December 17, 2007
The work is being done in Millikin's new Ornithology Research Laboratory. Dr. David Horn, Assistant Professor of Biology, is directing projects aimed at increasing the enjoyment of birds, bird conservation and educating children about birds, and making them more aware of the role of birds in our environment. All of the projects are providing hands-on, real world research experience for Millikin’s students.
The largest project underway at Millikin is Project Wildbird, a three-year, $1 million project studying seed and feeder preferences of wild birds in the United States and Canada. This landmark study is coordinated by Horn and Millikin senior Stacey Shonkwiler of Decatur, a Biology (Secondary Education) major.
Horn and Shonkwiler have recruited over 160 citizen scientists for the project from 37 states and three provinces in Canada and are still seeking additional volunteers. Volunteers are asked to either monitor pre-existing feeders in their yard for a few hours each season of the year or become experimental citizen scientists. The experimental citizen scientists receive four bird feeders and 10 varieties of seed free of charge. In return, participants monitor feeders for 45 minutes every other day for one year and rotate seed and refill feeders on a regular basis. To participate, volunteers must be able to identify 95 percent of the bird species coming to the feeders.
Shonkwiler is responsible for screening potential volunteers and ensuring they have the seed, feeders and understanding of procedures necessary for the project. She is also heading up the enormous task of analyzing the data from the study. To date, the project has recorded 411,617 bird visits of 94 species during 22,347 45-minute observations. Assisting Shonkwiler with data entry are Millikin senior Nursing major Jenna Pelej of Winfield and freshman Biology major Carolyn Thomas of Quincy.
"Preliminary results indicate that birds prefer five seed types: black-oil sunflower, fine and medium sunflower chips, Nyjer, and white proso millet" says Horn. "More data will be needed to confirm these results." More information is available at www.projectwildbird.org.
Shonkwiler never dreamed she would be directing a national landmark study when she came to Millikin. Horn believes the quality of Millikin science students like Shonkwiler make research like this possible. "The students and facilities at Millikin have allowed this type of research laboratory to develop," adds Horn. "You have to have the right students who can take ownership of their projects and you also have to have the right facilities."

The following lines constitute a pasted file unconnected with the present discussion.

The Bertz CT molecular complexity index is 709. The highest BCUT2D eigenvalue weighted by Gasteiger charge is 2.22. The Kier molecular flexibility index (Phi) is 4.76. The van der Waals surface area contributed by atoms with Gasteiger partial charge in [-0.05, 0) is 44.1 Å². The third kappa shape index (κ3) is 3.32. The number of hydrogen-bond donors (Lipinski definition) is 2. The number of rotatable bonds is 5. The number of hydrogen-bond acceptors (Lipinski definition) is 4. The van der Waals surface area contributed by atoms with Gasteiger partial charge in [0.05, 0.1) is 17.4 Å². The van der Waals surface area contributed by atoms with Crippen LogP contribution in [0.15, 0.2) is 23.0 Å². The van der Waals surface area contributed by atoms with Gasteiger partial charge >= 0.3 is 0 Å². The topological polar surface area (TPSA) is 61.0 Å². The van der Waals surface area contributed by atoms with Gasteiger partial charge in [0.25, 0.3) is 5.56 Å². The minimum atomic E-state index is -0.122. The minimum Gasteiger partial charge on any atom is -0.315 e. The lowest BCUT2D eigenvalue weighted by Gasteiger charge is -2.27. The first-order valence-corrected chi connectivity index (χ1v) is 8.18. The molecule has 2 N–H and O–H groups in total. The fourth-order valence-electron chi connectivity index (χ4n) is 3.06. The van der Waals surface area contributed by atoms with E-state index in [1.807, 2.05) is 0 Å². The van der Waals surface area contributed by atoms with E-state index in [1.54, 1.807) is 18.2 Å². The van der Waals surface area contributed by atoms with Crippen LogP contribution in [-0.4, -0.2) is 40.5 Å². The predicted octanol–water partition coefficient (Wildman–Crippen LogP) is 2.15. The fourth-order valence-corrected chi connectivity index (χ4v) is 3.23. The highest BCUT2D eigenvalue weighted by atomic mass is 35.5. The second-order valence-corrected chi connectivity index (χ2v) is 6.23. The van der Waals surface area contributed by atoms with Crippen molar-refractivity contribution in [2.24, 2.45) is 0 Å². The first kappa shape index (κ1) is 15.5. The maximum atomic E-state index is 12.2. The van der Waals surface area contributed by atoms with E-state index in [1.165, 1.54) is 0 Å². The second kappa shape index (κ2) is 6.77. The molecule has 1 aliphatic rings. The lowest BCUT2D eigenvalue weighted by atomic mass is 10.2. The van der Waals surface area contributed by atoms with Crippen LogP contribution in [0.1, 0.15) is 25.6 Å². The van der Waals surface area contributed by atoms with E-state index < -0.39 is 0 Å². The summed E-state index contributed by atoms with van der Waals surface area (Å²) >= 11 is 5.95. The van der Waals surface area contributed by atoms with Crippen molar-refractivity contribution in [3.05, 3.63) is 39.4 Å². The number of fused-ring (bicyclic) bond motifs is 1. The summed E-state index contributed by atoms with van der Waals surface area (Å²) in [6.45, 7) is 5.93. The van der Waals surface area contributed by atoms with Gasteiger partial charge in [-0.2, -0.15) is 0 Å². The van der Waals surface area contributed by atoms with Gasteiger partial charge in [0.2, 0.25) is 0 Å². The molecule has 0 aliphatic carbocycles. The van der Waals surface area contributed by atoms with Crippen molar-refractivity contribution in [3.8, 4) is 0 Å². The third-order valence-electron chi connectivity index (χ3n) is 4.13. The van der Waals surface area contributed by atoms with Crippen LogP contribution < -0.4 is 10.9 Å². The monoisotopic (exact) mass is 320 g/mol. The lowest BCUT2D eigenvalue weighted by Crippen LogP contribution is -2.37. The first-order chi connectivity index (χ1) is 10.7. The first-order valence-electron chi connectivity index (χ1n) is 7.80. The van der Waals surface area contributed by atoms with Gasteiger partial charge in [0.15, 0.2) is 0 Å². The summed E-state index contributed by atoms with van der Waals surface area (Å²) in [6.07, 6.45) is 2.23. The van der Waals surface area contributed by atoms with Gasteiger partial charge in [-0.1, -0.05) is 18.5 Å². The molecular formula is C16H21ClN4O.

The newest project in Millikin’s Ornithology Research Laboratory is the development of a middle school science curriculum by three Millikin juniors. Biology major Amanda Coleman of Whiteland, Ind., Elementary Education major Meghan Christ of Metamora and Arts Management major Jessica Zange of Algonquin have developed a three-hour program centering on bird education and awareness. The project brings area students to Millikin campus for a bird walk in nearby Fairview Park, owl pellet dissection, a predator-prey game and interaction with exhibits at the Millikin science museum. "We are delighted to deliver this student-designed middle school curriculum to area schools," says Horn. "Participants will learn more about the diversity of birds in Central Illinois while participating in a curriculum that meets state education standards."
The other national project underway in Millikin’s Ornithology Research Laboratory is Project Prevent Collision. This project is designed to reduce the number birds killed due to bird-window collisions. Horn says on average window collisions kill one to 10 birds per building each year. Horn is working on the three-year project with junior Music Performance-Instrumental major Rachel Weiss from Milwaukee, Wis.
Project Prevent Collision asks people who live in homes to report past and current bird-window collisions. Participants then report not only collisions that occur during the survey period, but the architectural features of the individual’s home and the landscape that surrounds it. The information that is compiled by homeowners participating in the survey is crucial to the overall study's success and to Horn’s efforts to make recommendations for how to make our homes safer for birds. To date, over 400 surveys have been completed making it one of the largest studies conducted on factors influencing bird-window collisions. More information on the project is available at http://faculty.millikin.edu/~dhorn/
Horn is also directing a bird-window collision study on the Millikin campus. Students in his University Seminar course search the campus for dead birds and report their research findings. Horn and four students in his upper-level ecology course are also using this project to study the searcher efficiency of the students and bird scavenging rates. Results of this study were recently presented at the Midwest Fish & Wildlife Research Conference in Madison, Wis.